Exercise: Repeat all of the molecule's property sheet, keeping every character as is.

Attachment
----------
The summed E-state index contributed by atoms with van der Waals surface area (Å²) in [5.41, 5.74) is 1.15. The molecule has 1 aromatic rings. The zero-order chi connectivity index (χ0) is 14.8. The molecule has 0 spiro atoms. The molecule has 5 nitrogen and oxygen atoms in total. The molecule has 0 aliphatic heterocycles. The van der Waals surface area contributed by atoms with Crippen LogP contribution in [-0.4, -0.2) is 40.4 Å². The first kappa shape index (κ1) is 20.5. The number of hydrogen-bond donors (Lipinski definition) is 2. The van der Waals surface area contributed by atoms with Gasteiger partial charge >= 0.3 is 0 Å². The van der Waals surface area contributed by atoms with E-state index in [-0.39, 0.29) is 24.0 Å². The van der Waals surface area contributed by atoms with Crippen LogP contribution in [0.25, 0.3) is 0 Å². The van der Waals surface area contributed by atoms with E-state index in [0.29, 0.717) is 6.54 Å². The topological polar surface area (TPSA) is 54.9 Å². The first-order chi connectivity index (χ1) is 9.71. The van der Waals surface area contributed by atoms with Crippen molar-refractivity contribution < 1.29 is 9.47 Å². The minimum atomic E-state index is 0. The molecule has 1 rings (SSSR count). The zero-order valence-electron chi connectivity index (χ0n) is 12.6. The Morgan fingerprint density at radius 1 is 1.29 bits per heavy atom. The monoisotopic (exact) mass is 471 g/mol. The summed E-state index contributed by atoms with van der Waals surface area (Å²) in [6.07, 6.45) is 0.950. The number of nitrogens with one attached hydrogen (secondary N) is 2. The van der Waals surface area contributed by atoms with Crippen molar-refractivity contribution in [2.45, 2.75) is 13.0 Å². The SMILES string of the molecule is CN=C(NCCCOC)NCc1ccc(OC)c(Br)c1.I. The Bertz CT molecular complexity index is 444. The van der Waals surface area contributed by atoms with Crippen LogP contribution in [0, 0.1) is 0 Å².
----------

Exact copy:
The summed E-state index contributed by atoms with van der Waals surface area (Å²) in [5.41, 5.74) is 1.15. The molecule has 1 aromatic rings. The zero-order chi connectivity index (χ0) is 14.8. The molecule has 0 spiro atoms. The molecule has 5 nitrogen and oxygen atoms in total. The molecule has 0 aliphatic heterocycles. The van der Waals surface area contributed by atoms with Crippen LogP contribution in [-0.4, -0.2) is 40.4 Å². The first kappa shape index (κ1) is 20.5. The number of hydrogen-bond donors (Lipinski definition) is 2. The van der Waals surface area contributed by atoms with Gasteiger partial charge >= 0.3 is 0 Å². The van der Waals surface area contributed by atoms with E-state index in [-0.39, 0.29) is 24.0 Å². The van der Waals surface area contributed by atoms with Crippen LogP contribution in [0.25, 0.3) is 0 Å². The van der Waals surface area contributed by atoms with E-state index in [0.29, 0.717) is 6.54 Å². The topological polar surface area (TPSA) is 54.9 Å². The first-order chi connectivity index (χ1) is 9.71. The van der Waals surface area contributed by atoms with Crippen molar-refractivity contribution < 1.29 is 9.47 Å². The minimum atomic E-state index is 0. The molecule has 1 rings (SSSR count). The zero-order valence-electron chi connectivity index (χ0n) is 12.6. The Morgan fingerprint density at radius 1 is 1.29 bits per heavy atom. The monoisotopic (exact) mass is 471 g/mol. The summed E-state index contributed by atoms with van der Waals surface area (Å²) in [6.07, 6.45) is 0.950. The number of nitrogens with one attached hydrogen (secondary N) is 2. The van der Waals surface area contributed by atoms with Crippen molar-refractivity contribution in [2.45, 2.75) is 13.0 Å². The SMILES string of the molecule is CN=C(NCCCOC)NCc1ccc(OC)c(Br)c1.I. The Bertz CT molecular complexity index is 444. The van der Waals surface area contributed by atoms with Crippen LogP contribution in [0, 0.1) is 0 Å².